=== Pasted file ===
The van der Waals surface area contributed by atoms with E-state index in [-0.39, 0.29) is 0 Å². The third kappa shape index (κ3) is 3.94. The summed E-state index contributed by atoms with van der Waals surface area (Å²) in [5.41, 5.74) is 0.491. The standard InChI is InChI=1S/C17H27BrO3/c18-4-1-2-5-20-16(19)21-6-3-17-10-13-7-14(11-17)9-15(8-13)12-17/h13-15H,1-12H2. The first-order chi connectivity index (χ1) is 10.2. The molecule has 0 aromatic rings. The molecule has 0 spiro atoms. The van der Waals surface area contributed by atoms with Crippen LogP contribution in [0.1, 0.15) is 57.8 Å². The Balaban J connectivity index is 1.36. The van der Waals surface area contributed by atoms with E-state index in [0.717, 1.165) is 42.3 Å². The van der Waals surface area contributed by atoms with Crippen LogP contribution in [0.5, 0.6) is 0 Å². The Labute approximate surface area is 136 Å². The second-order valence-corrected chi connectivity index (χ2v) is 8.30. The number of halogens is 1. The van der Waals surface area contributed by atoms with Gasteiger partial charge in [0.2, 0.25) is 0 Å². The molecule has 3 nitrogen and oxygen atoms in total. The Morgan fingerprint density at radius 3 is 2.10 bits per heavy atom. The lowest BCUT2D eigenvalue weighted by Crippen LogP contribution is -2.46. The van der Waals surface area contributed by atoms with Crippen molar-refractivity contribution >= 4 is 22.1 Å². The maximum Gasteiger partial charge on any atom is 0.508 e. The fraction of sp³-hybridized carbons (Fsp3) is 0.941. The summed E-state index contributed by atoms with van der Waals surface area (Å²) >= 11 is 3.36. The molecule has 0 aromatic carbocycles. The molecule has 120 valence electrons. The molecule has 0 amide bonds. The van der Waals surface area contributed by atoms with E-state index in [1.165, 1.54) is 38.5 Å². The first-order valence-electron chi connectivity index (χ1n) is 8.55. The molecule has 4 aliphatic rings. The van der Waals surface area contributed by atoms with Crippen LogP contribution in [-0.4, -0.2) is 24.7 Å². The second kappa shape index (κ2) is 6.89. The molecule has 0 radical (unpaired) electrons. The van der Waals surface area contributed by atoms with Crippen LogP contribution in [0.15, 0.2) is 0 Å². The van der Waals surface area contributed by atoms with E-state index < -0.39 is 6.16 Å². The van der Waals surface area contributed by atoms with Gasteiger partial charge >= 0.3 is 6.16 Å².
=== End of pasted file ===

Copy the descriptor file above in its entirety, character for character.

The van der Waals surface area contributed by atoms with E-state index in [-0.39, 0.29) is 0 Å². The third kappa shape index (κ3) is 3.94. The summed E-state index contributed by atoms with van der Waals surface area (Å²) in [5.41, 5.74) is 0.491. The standard InChI is InChI=1S/C17H27BrO3/c18-4-1-2-5-20-16(19)21-6-3-17-10-13-7-14(11-17)9-15(8-13)12-17/h13-15H,1-12H2. The first-order chi connectivity index (χ1) is 10.2. The molecule has 0 aromatic rings. The molecule has 0 spiro atoms. The van der Waals surface area contributed by atoms with Crippen LogP contribution in [0.1, 0.15) is 57.8 Å². The Balaban J connectivity index is 1.36. The van der Waals surface area contributed by atoms with E-state index in [0.717, 1.165) is 42.3 Å². The van der Waals surface area contributed by atoms with Crippen LogP contribution in [0.5, 0.6) is 0 Å². The Labute approximate surface area is 136 Å². The second-order valence-corrected chi connectivity index (χ2v) is 8.30. The number of halogens is 1. The van der Waals surface area contributed by atoms with Gasteiger partial charge in [0.2, 0.25) is 0 Å². The molecule has 3 nitrogen and oxygen atoms in total. The Morgan fingerprint density at radius 3 is 2.10 bits per heavy atom. The lowest BCUT2D eigenvalue weighted by Crippen LogP contribution is -2.46. The van der Waals surface area contributed by atoms with Crippen molar-refractivity contribution >= 4 is 22.1 Å². The maximum Gasteiger partial charge on any atom is 0.508 e. The fraction of sp³-hybridized carbons (Fsp3) is 0.941. The summed E-state index contributed by atoms with van der Waals surface area (Å²) >= 11 is 3.36. The molecule has 0 aromatic carbocycles. The molecule has 120 valence electrons. The molecule has 0 amide bonds. The van der Waals surface area contributed by atoms with E-state index in [1.165, 1.54) is 38.5 Å². The first-order valence-electron chi connectivity index (χ1n) is 8.55. The molecule has 4 aliphatic rings. The van der Waals surface area contributed by atoms with Crippen LogP contribution in [-0.4, -0.2) is 24.7 Å². The second kappa shape index (κ2) is 6.89. The molecule has 0 radical (unpaired) electrons. The van der Waals surface area contributed by atoms with Crippen LogP contribution in [0.15, 0.2) is 0 Å². The van der Waals surface area contributed by atoms with E-state index < -0.39 is 6.16 Å². The van der Waals surface area contributed by atoms with Gasteiger partial charge >= 0.3 is 6.16 Å².